Sheroes: A Snapshot of Inspirational Women in the Americas on International Women’s Day 2011

In no particular order here is a list of just some of the many inspirational women in the Americas in honour of International Women’s Day, March 8th 2011:

a celebrated poet, memoirist, novelist, educator, dramatist, producer, actress, historian, filmmaker, and civil rights activist and also, might I add, San Francisco’s first African American female cable car conductor….

“If you don’t like something, change it. If you can’t change it, change your attitude”

“History, despite it’s wrenching pain cannot be unlived, but if faced again with courage, need not be lived again”

“Living a life is like constructing a building: If you start wrong, you’ll end wrong”

Writer, lecturer, editor, feminist activist, frequent media spokesperson on issues of social justice and equality, founder of numerous organisations including the Women’s Action Alliance and the Women’s Media Center, and the recipient of many awards including Magazine Awards, Lifetime Achievment in Journalism award, and an Emmy citation for excellence in television writing….

“A liberated woman is one who has sex before marriage and a job after”

“The truth will set you free, but first it will piss you off”

“We’ve begun to raise daughters more like sons…but few have the courage to raise our sons more like our daughters”

  • Gloria Anzaldúa(1942-2004):

    Gloria Anzaldúá

Chicana, lesbian, feminist, activist, writer, theorist and educator. Anzaldúa was a guiding force in the Chicano/a movement and a foundational figure in Queer theory. Her experimental writing mirrors the struggle that feminists face to receive recognition in a white patriarchal society. Anzaldúa compiled a number of anthologies (This Bridge Called My Back: Writings by Radical Women of Color, Making Face Making Soul/Haciendo Caras: Creative and Critical Perspectives by Feminists of Color) including works by well known and unheard-of women writers a testament to her mission to have women’s voices heard and recognized…Anzaldúa’s work surprises, inspires and motivates me every day….

“I change myself, I change the world”

“I identify as woman. Whatever insults women insults me.I identify as gay. Whoever insults gays insults me. I identify as feminist. Whoever slurs feminism slurs me”

“Until I am free to write bilingually and to switch codes without having always to translate, while I still have to speak English or Spanish when I would rather speak Spanglish, and as long as I have to accommodate the English speakers rather than having them accommodate me, my tongue will be illegitimate. I will no longer be made to feel ashamed of existing. I will have my voice: Indian, Spanish, white. I will have my serpent’s tongue – my woman’s voice, my sexual voice, my poet’s voice. I will overcome the tradition of silence.”

The first Chicana poet I ever read……A Chicana, Native American (Chumash) poet, thinker, writer, feminist, educator, blogger and key figure in the Chicano/a literary movement, the author of 3 published collections of poetry, recipient of the American Book Award (Emplumada), Lila Wallace/Readers Digest Writers Award, 2 NEA Fellowship Grants, 2 Pushcart Prizes & Best Book Awards for her 5….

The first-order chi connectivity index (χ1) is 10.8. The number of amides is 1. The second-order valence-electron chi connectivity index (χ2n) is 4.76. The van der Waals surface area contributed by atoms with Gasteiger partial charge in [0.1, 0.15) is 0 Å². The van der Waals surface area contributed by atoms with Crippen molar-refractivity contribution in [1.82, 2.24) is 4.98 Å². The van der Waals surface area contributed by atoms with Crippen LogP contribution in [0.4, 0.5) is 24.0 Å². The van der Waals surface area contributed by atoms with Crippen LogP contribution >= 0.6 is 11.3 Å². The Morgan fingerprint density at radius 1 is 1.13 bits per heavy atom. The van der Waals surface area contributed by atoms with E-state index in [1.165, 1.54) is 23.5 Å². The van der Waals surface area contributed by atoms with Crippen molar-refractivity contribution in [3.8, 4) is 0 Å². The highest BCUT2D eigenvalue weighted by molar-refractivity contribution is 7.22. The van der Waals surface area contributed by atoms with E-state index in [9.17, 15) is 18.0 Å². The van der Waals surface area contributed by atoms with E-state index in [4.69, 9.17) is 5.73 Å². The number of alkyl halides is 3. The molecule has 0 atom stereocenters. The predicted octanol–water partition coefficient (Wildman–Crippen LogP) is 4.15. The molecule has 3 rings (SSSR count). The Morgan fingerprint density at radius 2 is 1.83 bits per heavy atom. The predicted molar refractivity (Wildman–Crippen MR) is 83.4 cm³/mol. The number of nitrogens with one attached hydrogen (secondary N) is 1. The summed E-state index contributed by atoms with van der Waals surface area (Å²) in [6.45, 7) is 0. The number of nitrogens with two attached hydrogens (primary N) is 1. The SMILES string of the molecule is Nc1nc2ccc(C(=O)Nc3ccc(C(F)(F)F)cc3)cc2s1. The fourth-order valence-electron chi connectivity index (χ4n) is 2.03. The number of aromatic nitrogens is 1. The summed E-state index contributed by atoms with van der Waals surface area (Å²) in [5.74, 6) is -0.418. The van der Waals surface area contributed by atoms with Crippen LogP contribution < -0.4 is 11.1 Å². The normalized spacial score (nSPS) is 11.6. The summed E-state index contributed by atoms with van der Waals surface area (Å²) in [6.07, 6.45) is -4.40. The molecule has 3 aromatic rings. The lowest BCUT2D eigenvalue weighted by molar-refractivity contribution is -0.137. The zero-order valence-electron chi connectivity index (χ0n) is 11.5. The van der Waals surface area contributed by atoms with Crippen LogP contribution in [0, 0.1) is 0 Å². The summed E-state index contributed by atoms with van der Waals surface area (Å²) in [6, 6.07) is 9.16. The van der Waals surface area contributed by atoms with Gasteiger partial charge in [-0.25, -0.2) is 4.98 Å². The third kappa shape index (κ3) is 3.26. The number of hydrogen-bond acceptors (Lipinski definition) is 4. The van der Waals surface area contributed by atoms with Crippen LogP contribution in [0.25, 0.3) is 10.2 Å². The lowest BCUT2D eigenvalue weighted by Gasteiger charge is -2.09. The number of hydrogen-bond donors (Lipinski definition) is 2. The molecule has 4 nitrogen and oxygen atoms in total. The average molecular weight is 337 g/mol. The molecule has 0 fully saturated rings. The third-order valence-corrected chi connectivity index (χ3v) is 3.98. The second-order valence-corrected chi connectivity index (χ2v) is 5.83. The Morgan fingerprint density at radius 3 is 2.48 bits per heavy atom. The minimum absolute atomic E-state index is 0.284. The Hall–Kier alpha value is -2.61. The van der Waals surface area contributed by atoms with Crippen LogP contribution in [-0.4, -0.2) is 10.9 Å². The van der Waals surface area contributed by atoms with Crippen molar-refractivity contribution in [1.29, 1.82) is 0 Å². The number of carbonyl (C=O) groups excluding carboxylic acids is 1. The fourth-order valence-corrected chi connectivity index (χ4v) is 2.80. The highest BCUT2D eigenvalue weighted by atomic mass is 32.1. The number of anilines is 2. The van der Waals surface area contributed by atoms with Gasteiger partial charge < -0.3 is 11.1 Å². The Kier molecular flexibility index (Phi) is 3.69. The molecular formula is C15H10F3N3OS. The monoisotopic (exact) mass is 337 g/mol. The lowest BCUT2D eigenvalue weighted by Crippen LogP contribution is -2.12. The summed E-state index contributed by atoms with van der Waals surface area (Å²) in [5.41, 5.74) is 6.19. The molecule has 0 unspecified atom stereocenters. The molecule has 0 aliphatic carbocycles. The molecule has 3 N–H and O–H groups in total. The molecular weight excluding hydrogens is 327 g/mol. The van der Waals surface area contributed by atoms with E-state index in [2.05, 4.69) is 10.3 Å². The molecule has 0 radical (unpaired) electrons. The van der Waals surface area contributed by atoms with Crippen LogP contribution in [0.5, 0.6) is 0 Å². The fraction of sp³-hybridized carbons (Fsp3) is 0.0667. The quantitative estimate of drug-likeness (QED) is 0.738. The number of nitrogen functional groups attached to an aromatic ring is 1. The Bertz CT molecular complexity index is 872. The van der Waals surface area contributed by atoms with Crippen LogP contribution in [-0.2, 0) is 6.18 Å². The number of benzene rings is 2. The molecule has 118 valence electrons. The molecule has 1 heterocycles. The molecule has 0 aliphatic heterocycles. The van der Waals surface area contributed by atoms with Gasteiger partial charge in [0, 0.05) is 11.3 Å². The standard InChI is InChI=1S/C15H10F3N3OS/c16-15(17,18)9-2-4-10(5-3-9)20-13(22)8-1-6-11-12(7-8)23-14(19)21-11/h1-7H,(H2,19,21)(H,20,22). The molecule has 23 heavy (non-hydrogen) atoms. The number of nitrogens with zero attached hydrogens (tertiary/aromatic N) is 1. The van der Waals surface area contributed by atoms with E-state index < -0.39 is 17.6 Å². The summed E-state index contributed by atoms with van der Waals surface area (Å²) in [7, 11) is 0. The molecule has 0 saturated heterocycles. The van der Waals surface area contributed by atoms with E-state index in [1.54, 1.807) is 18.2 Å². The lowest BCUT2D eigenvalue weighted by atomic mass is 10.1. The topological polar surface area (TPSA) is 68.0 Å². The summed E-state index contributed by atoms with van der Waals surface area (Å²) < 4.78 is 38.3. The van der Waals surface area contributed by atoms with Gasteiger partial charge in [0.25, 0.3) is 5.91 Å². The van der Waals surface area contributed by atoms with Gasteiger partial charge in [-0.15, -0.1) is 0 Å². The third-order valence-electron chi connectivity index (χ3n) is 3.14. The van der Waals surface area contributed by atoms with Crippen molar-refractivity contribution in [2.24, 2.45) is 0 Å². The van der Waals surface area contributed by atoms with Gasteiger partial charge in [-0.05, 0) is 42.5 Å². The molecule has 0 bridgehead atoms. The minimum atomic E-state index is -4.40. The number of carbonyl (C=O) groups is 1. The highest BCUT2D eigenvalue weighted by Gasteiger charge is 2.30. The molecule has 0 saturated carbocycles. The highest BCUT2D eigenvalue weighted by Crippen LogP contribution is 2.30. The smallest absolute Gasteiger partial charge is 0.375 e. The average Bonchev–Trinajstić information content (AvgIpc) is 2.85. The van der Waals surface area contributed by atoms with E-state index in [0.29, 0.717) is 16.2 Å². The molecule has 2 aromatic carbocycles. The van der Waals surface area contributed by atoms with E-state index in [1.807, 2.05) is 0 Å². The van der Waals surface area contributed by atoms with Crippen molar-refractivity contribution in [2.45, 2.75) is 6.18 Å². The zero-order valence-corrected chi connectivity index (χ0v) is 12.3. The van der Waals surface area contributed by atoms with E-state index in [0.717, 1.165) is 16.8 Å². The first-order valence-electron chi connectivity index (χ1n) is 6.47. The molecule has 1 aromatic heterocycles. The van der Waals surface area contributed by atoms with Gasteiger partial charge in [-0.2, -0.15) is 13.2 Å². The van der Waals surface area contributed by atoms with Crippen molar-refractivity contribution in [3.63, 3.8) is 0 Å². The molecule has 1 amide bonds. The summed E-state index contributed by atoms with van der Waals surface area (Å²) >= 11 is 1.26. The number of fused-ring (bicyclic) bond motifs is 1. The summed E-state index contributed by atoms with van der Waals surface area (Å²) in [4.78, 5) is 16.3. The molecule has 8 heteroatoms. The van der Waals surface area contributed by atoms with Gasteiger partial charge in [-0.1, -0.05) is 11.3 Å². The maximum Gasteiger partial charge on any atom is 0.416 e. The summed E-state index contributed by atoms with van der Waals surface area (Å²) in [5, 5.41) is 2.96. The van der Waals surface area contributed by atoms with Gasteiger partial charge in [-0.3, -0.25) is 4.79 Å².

“Every day I am deluged with reminders / that this is not / my land / and this is my land” (“Poem for the Young White Man” Emplumada).

“I will fight this way forever: I will say.

I will fight this way forever: I will pay.

I will fight this way forever: I will pray.

Amen. Y Con Safos.” (“Coffee” Drive: The First Quartet).

An inspirational figure for all women and child abuse survivors, Oprah Winfrey is the first woman in history to own and produce her own television show which tackles current affairs, health and spirituality issues, cultural, political, and personal stories of our time. Winfrey, motivated in part by her own memories of child abuse initiated a campaign to establish a national database of convicted child abusers, and testified before a U.S. Senate Judiciary Committee on behalf of a National Child Protection Act. President Clinton signed the “Oprah Bill” into law in 1993, establishing the national database she had sought, which is now available to law enforcement agencies and concerned parties across the country….

“Biology is the least of what makes a mother”

“I don’t think of myself as a poor deprived ghetto girl who made good. I think of myself as somebody who from an early age knew I was responsible for myself, and I had to make good”

These 5 figures represent a diverse cross section of women and their contribution to the Americas, Feminism, Equality and Social Justice. Their contributions range from literature to television to politics and culture, from grassroots to mainstream….

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This entry was posted by americasstudies on Tuesday, March 8th, 2011 at 6:11 pm and is filed under Activism, America, Feminism . You can follow any responses to this entry through the RSS 2.0 feed. You can leave a response, or trackback from your own site.

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